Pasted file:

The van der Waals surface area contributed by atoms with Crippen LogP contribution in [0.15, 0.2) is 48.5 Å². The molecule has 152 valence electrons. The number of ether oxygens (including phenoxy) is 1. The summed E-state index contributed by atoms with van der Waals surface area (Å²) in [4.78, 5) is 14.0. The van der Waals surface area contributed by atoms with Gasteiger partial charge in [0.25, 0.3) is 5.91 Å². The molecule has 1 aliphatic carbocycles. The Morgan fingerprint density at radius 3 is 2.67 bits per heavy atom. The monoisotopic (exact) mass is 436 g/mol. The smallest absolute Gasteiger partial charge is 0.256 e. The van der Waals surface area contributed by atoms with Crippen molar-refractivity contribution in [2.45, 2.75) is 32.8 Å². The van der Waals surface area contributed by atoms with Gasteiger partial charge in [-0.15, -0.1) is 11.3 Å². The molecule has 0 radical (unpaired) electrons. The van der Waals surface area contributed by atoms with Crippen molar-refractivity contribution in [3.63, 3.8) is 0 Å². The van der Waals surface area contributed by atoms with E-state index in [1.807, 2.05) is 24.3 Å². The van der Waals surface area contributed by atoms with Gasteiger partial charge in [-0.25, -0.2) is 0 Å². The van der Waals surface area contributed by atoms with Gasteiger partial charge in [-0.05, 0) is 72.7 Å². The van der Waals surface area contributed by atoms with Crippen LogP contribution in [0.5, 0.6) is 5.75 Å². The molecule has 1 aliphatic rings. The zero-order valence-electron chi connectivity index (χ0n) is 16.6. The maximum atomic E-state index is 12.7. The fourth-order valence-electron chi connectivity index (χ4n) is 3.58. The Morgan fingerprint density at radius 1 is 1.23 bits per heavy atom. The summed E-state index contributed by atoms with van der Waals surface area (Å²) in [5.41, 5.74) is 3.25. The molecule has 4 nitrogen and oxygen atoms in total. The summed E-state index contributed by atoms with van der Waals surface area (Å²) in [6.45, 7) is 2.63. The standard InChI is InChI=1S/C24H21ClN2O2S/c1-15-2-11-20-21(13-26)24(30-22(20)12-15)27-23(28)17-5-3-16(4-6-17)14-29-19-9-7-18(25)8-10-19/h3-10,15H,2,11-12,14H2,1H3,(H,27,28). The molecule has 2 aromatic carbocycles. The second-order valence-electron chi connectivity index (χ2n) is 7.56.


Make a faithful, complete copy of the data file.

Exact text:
The van der Waals surface area contributed by atoms with Crippen LogP contribution in [0.15, 0.2) is 48.5 Å². The molecule has 152 valence electrons. The number of ether oxygens (including phenoxy) is 1. The summed E-state index contributed by atoms with van der Waals surface area (Å²) in [4.78, 5) is 14.0. The van der Waals surface area contributed by atoms with Gasteiger partial charge in [0.25, 0.3) is 5.91 Å². The molecule has 1 aliphatic carbocycles. The Morgan fingerprint density at radius 3 is 2.67 bits per heavy atom. The monoisotopic (exact) mass is 436 g/mol. The smallest absolute Gasteiger partial charge is 0.256 e. The van der Waals surface area contributed by atoms with Crippen molar-refractivity contribution in [2.45, 2.75) is 32.8 Å². The van der Waals surface area contributed by atoms with Gasteiger partial charge in [-0.15, -0.1) is 11.3 Å². The molecule has 0 radical (unpaired) electrons. The van der Waals surface area contributed by atoms with Crippen molar-refractivity contribution in [3.63, 3.8) is 0 Å². The van der Waals surface area contributed by atoms with E-state index in [1.807, 2.05) is 24.3 Å². The van der Waals surface area contributed by atoms with Gasteiger partial charge in [-0.25, -0.2) is 0 Å². The van der Waals surface area contributed by atoms with Gasteiger partial charge in [-0.05, 0) is 72.7 Å². The van der Waals surface area contributed by atoms with Crippen LogP contribution in [0.5, 0.6) is 5.75 Å². The molecule has 1 aliphatic rings. The zero-order valence-electron chi connectivity index (χ0n) is 16.6. The maximum atomic E-state index is 12.7. The fourth-order valence-electron chi connectivity index (χ4n) is 3.58. The Morgan fingerprint density at radius 1 is 1.23 bits per heavy atom. The summed E-state index contributed by atoms with van der Waals surface area (Å²) in [5.41, 5.74) is 3.25. The molecule has 4 nitrogen and oxygen atoms in total. The summed E-state index contributed by atoms with van der Waals surface area (Å²) in [6.45, 7) is 2.63. The standard InChI is InChI=1S/C24H21ClN2O2S/c1-15-2-11-20-21(13-26)24(30-22(20)12-15)27-23(28)17-5-3-16(4-6-17)14-29-19-9-7-18(25)8-10-19/h3-10,15H,2,11-12,14H2,1H3,(H,27,28). The molecule has 2 aromatic carbocycles. The second-order valence-electron chi connectivity index (χ2n) is 7.56.